Google Search Console is a free tool that provides valuable data on your search performance. It includes basic metrics like indexed pages, number of visitors, traffic sources, and links from other websites. There are many paid alternatives such as Ahrefs that provide in-depth data on your and competitor websites.
Google Analytics or alternatives such as privacy-friendly Fathom Analytics can also be used to monitor additional metrics related to your audience and their behaviour on your website. Conversion rate optimization (CRO) tactics can then be used on your website to improve outcomes.
Regardless of the tools used, the metrics you set up as part of your SEO strategy should be monitored and analysed. Compare these to your SEO, marketing and business goals to see if you're on track or actions are required.
Implementing SEO doesn't rely on one method to improve the ranking of a website. As we've outlined in this article, you need to use a blend of different tactics in a holistic manner to achieve your goals. This should be reflected in the SEO strategy you create, aligned to the business outcomes you're trying to achieve with your marketing efforts.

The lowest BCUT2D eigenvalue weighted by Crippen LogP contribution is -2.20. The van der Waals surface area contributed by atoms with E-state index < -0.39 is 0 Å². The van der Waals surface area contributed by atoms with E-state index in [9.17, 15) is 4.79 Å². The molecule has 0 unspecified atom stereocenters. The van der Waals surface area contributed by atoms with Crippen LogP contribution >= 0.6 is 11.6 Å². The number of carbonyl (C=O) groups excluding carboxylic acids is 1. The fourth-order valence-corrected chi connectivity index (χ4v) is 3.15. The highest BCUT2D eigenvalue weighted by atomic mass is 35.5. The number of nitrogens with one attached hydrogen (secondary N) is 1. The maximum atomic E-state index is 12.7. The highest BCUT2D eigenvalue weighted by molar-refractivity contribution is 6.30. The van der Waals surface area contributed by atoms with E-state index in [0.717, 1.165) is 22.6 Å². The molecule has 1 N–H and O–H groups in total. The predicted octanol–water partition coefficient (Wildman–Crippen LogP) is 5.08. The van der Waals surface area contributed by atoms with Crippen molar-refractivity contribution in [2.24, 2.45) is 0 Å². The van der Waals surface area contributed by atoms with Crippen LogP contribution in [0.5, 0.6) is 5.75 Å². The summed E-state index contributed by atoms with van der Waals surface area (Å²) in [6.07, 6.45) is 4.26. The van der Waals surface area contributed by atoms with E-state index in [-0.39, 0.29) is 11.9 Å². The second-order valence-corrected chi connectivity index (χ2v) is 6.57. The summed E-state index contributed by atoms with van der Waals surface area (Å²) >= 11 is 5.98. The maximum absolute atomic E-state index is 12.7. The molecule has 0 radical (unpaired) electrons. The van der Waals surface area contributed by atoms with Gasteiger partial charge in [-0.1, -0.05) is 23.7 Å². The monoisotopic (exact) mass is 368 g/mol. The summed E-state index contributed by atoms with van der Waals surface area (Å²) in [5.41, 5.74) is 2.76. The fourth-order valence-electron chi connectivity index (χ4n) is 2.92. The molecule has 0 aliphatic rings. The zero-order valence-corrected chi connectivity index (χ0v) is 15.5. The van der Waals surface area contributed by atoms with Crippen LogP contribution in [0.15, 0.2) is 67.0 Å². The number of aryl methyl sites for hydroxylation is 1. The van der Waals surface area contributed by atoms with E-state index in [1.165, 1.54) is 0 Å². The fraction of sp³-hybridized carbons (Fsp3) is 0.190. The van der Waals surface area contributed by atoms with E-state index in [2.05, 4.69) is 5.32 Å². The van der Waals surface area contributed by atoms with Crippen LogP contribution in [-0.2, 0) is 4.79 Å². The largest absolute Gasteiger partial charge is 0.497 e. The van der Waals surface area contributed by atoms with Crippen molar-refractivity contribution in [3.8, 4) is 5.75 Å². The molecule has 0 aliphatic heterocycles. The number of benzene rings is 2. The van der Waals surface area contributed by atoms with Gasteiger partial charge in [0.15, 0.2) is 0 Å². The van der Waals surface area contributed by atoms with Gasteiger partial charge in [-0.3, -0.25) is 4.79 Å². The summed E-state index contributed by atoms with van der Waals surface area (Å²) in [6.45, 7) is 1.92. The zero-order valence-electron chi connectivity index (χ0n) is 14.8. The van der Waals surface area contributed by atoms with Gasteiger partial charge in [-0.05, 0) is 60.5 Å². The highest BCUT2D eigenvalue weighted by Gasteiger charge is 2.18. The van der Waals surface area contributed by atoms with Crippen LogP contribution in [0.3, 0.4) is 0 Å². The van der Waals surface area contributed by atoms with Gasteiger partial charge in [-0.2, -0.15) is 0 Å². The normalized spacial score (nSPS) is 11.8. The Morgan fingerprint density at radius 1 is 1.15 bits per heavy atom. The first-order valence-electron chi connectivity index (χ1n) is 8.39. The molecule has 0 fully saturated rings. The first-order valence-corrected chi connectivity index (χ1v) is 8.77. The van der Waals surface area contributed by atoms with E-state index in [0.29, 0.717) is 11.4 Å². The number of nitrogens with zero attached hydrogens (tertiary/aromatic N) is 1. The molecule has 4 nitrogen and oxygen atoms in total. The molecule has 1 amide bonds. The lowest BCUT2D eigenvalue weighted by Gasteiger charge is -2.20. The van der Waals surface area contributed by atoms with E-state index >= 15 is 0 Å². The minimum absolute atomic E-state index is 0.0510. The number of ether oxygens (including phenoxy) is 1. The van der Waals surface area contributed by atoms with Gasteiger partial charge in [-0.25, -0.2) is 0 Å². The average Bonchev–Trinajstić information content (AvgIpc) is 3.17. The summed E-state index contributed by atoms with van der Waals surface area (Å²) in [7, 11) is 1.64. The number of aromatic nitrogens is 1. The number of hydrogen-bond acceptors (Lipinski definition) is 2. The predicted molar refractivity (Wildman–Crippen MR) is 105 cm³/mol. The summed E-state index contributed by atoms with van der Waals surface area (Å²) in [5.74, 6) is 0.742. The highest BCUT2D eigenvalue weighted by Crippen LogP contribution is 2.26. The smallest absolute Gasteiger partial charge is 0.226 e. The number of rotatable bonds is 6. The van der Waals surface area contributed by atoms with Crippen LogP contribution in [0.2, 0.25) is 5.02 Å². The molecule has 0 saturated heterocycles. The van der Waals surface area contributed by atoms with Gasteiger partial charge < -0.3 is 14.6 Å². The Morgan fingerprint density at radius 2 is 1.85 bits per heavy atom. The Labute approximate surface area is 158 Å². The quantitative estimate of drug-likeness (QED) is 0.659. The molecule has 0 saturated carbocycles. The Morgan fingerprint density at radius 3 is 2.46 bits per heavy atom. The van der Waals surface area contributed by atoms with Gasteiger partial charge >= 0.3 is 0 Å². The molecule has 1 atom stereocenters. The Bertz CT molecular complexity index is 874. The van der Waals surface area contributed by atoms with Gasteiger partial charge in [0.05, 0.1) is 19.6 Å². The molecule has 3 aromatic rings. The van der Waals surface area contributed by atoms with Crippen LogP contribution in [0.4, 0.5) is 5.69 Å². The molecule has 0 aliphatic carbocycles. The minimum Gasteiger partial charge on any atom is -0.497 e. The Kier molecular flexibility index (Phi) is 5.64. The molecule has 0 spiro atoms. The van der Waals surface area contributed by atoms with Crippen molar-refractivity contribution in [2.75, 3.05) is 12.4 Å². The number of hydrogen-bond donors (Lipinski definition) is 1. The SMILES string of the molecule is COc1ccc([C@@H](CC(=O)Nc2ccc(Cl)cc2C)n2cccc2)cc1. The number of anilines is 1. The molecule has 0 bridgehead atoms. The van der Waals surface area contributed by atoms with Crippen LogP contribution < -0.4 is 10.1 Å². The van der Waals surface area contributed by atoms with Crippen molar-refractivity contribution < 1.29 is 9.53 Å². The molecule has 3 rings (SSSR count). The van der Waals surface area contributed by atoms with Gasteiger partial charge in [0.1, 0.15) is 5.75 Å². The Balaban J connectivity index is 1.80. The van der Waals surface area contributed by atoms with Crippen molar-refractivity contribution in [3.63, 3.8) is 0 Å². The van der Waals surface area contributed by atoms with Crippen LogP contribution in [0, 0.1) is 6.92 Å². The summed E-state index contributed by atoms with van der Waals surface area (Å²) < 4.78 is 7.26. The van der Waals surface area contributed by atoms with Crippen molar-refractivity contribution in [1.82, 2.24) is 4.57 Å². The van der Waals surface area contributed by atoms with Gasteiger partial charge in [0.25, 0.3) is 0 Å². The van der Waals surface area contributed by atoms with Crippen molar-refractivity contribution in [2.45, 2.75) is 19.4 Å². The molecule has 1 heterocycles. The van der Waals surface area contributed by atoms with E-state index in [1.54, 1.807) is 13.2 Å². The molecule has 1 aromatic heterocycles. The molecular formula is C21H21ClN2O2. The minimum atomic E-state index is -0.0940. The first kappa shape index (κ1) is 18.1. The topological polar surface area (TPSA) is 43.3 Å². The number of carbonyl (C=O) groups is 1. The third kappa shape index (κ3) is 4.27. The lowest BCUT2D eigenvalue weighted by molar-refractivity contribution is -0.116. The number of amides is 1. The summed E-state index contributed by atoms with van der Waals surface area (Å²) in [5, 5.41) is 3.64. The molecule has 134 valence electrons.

It begins with understanding your audience, creating high-quality content, and ensuring the content on your website is optimised for search engines. You then need to promote your content via other online channels, build your authority across the web, and capture local searches relevant to your business. Your website must also be technically optimised to ensure it is user friendly, and can be searched and indexed correctly.
Track and measure the performance of your website in search results over time and look how to improve the results. Understanding the actions your visitors are taking when they reach your website can help you identify ways to improve your search traffic and conversions.
While there's a lot to take into account with SEO, the good news is that there are proven systems, processes, and tools to help make its implementation easier. SEO brings long-term benefits to your organisation that make it well worth this investment.